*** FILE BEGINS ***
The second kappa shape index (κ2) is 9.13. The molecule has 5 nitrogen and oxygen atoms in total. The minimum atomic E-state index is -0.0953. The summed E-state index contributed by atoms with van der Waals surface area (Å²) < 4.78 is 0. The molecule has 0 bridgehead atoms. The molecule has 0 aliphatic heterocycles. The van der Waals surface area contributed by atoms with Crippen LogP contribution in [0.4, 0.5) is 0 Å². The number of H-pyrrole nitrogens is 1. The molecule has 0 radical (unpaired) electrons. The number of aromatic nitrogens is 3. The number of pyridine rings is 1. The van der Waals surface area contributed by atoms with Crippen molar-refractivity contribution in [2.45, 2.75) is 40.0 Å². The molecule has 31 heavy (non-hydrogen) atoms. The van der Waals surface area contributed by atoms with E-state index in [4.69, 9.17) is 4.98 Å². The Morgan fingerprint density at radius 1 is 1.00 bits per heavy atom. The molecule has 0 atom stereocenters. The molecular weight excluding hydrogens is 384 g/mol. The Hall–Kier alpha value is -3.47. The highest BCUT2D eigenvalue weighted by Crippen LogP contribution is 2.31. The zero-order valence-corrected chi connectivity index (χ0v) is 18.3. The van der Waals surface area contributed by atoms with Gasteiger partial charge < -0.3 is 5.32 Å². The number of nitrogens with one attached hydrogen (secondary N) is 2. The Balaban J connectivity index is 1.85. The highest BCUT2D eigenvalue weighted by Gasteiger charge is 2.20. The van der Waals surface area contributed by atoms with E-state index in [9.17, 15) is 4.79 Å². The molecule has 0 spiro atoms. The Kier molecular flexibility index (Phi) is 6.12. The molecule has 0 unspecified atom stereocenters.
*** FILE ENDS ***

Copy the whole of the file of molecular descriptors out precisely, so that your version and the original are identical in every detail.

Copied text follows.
The second kappa shape index (κ2) is 9.13. The molecule has 5 nitrogen and oxygen atoms in total. The minimum atomic E-state index is -0.0953. The summed E-state index contributed by atoms with van der Waals surface area (Å²) < 4.78 is 0. The molecule has 0 bridgehead atoms. The molecule has 0 aliphatic heterocycles. The van der Waals surface area contributed by atoms with Crippen LogP contribution in [0.4, 0.5) is 0 Å². The number of H-pyrrole nitrogens is 1. The molecule has 0 radical (unpaired) electrons. The number of aromatic nitrogens is 3. The number of pyridine rings is 1. The van der Waals surface area contributed by atoms with Crippen molar-refractivity contribution in [2.45, 2.75) is 40.0 Å². The molecule has 31 heavy (non-hydrogen) atoms. The van der Waals surface area contributed by atoms with E-state index in [4.69, 9.17) is 4.98 Å². The Morgan fingerprint density at radius 1 is 1.00 bits per heavy atom. The molecule has 0 atom stereocenters. The molecular weight excluding hydrogens is 384 g/mol. The Hall–Kier alpha value is -3.47. The highest BCUT2D eigenvalue weighted by Crippen LogP contribution is 2.31. The zero-order valence-corrected chi connectivity index (χ0v) is 18.3. The van der Waals surface area contributed by atoms with Gasteiger partial charge < -0.3 is 5.32 Å². The number of nitrogens with one attached hydrogen (secondary N) is 2. The Balaban J connectivity index is 1.85. The highest BCUT2D eigenvalue weighted by Gasteiger charge is 2.20. The van der Waals surface area contributed by atoms with E-state index in [9.17, 15) is 4.79 Å². The molecule has 0 spiro atoms. The Kier molecular flexibility index (Phi) is 6.12. The molecule has 0 unspecified atom stereocenters.